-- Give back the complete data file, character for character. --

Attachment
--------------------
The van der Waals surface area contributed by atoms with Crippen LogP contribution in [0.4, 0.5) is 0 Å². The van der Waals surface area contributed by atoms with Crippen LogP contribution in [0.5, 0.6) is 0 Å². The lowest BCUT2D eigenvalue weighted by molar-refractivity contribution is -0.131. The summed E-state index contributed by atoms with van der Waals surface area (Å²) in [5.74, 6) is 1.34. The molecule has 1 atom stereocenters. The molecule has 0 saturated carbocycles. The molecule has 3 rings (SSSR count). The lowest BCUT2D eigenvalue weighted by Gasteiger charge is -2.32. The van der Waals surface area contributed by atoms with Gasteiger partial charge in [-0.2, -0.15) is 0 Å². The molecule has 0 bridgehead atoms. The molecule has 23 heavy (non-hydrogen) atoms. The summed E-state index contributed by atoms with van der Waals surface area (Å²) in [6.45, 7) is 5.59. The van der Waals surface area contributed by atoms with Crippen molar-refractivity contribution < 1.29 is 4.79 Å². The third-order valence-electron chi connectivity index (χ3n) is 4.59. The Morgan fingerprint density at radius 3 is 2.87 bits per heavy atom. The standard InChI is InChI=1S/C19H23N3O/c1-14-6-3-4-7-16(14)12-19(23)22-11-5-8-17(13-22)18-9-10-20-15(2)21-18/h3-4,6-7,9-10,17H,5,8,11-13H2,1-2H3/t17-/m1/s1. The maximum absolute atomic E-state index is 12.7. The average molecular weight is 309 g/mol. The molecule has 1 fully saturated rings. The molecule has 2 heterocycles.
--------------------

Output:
The van der Waals surface area contributed by atoms with Crippen LogP contribution in [0.4, 0.5) is 0 Å². The van der Waals surface area contributed by atoms with Crippen LogP contribution in [0.5, 0.6) is 0 Å². The lowest BCUT2D eigenvalue weighted by molar-refractivity contribution is -0.131. The summed E-state index contributed by atoms with van der Waals surface area (Å²) in [5.74, 6) is 1.34. The molecule has 1 atom stereocenters. The molecule has 0 saturated carbocycles. The molecule has 3 rings (SSSR count). The lowest BCUT2D eigenvalue weighted by Gasteiger charge is -2.32. The van der Waals surface area contributed by atoms with Gasteiger partial charge in [-0.2, -0.15) is 0 Å². The molecule has 0 bridgehead atoms. The molecule has 23 heavy (non-hydrogen) atoms. The summed E-state index contributed by atoms with van der Waals surface area (Å²) in [6.45, 7) is 5.59. The van der Waals surface area contributed by atoms with Crippen molar-refractivity contribution < 1.29 is 4.79 Å². The third-order valence-electron chi connectivity index (χ3n) is 4.59. The Morgan fingerprint density at radius 3 is 2.87 bits per heavy atom. The standard InChI is InChI=1S/C19H23N3O/c1-14-6-3-4-7-16(14)12-19(23)22-11-5-8-17(13-22)18-9-10-20-15(2)21-18/h3-4,6-7,9-10,17H,5,8,11-13H2,1-2H3/t17-/m1/s1. The maximum absolute atomic E-state index is 12.7. The average molecular weight is 309 g/mol. The molecule has 1 fully saturated rings. The molecule has 2 heterocycles.